FIG. 3 is a schematic diagram of an exemplary pulse transformer, driving circuit, and enable circuit. In this exemplary embodiment shown in FIG. 3, cell 22 shown in FIG. 1 connects to the circuit at the on/off switch 29. The input capacitor C1 is constantly charged to the cell's DC voltage level through resistor R1. The cell voltage changes very slowly. When switch X1 is turned on briefly (e.g., about 10 uS), the output waveform shown in FIG. 2b is generated across output resistor R2. A diode D1 protects the input of the sample and hold circuit 24 from the negative voltage of transformer T1. In the preferred embodiment, transformer T1 has a 1:1 ratio in order to match the cell voltage 22 to the input range of the sample and hold 24 and analog-to-digital converter 25.
Transformer T2 is used to drive switch X1. Transistor Q1 is used to quickly discharge switch X1, thereby insuring that the cell voltage from source 22 is only sampled for the intended duration. In this exemplary embodiment, chip 31 debounces switch S1 and creates a signal with a positive edge. Chip 32 recieves the debounced signal from chip 31 and creates a pulse output with a short duration, for example, of 14 uS. A driving circuit 30 is triggered by this pulse output, the pulse is also applied to the sample and hold 24 and analog-to-digital converter 25. Upon being activated, the driving circuit 30 turns on switch X1, allowing transformer T1 to sample the input voltage. Of course, the exemplary embodiment described can be altered for various applications.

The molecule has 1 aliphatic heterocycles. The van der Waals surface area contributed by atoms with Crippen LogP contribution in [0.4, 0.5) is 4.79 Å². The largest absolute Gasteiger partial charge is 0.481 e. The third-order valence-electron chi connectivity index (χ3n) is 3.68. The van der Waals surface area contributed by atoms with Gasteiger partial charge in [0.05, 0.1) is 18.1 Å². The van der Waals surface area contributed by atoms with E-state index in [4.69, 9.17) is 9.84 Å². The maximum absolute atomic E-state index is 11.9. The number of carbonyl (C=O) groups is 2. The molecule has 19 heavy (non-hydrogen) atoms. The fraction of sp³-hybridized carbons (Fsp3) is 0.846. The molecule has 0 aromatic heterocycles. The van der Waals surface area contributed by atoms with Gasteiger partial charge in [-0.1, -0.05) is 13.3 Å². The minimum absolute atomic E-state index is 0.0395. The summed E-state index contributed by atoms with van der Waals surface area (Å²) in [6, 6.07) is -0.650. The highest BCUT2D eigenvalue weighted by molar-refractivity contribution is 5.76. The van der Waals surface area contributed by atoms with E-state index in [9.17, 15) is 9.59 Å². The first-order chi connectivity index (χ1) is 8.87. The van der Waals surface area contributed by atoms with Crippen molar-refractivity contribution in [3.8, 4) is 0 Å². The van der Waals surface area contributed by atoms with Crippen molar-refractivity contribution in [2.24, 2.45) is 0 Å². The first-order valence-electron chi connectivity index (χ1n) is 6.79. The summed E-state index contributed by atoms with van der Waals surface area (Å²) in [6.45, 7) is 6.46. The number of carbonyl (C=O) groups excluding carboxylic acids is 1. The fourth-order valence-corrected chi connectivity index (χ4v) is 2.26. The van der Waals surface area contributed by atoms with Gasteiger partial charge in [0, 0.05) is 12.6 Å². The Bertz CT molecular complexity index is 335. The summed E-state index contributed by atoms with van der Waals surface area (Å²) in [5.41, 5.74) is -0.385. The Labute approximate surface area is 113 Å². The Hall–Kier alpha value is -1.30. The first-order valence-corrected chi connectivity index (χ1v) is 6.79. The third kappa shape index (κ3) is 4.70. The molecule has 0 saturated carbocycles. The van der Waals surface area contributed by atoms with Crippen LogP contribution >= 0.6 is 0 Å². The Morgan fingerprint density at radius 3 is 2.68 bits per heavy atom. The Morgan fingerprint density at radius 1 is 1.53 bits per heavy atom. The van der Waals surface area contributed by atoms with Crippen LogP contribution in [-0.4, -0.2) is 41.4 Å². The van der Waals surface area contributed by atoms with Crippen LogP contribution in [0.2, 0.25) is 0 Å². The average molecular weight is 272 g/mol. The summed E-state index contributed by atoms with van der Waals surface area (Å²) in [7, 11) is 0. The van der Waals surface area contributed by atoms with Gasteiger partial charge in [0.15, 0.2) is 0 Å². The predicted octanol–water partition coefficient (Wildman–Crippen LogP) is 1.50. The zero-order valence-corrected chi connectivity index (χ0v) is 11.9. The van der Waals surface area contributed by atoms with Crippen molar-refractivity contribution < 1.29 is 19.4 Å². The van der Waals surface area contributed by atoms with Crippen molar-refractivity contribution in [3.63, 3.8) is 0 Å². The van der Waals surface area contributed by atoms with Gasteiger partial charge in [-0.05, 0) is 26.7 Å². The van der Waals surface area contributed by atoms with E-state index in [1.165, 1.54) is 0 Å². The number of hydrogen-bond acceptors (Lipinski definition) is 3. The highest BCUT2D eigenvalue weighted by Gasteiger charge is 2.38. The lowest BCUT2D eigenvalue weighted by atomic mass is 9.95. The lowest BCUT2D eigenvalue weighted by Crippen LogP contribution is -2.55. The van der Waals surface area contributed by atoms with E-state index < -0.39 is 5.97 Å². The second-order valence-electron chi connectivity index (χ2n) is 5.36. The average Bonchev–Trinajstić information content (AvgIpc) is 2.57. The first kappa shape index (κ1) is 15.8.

FIG. 4 is a schematic diagram of an exemplary sample and hold 24 and analog-to-digital converter 25. In this embodiment, the enable signal clocks the flip-flop 33. The output of flip-flop 33 drives delayed controls for the sample and hold 24 and analog-to-digital converter 25. Flip-flop 33 is reset after each measurement. In general, comparators 37 and 38 provide delay 1 at time t1 (FIG. 1). The output of these two comparators is applied to the sample and hold circuit 36. It is also applied to comparators 39, 40, 41, and 42, which provide delay 2 at time t2 (FIG. 2d). The output of comparator 42 is applied to the analog-to-digital converter 35. Of course, any desired method can be used to provide the delays and should be adjusted according to the specific application.
The output of transformer T1 is applied to the input of the sample and hold 36 shown in FIG. 4 on signal line 34. At time t1, this signal is sampled and held. At time t2, the analog-to-digital conversion takes place. The output of the analog-to-digital converter 35 can be applied to any desired computational or display circuitry.
FIG. 5 is a schematic diagram of a simplified pulse transformer model. The FIG. 5 circuit models the pulse transformer as a parallel RLC circuit. Since the transformer T1 shown in FIG. 3 has a 1:1 ratio, it is modeled using only its magnetizing inductance Lm. The approximation assumes that switch X2 is an ideal switch. The input voltage is the voltage from cell 22 of FIG. 1. At time t0, switch X2 is briefly closed. Ideally the voltage across resistor R3 will have a waveform such as shown in FIG. 2b.
FIG. 6 is a graph showing voltage offsets of a pulse transformer at different voltage levels over a period of time. The graph represents a cell discharge over a period of time when six measurements are taken. From examining waveform 43 and 44, a noticeable trend is apparent. The lower the initial voltage of the cell, the smaller the offset voltage. The drop changes linearly with the cell voltage.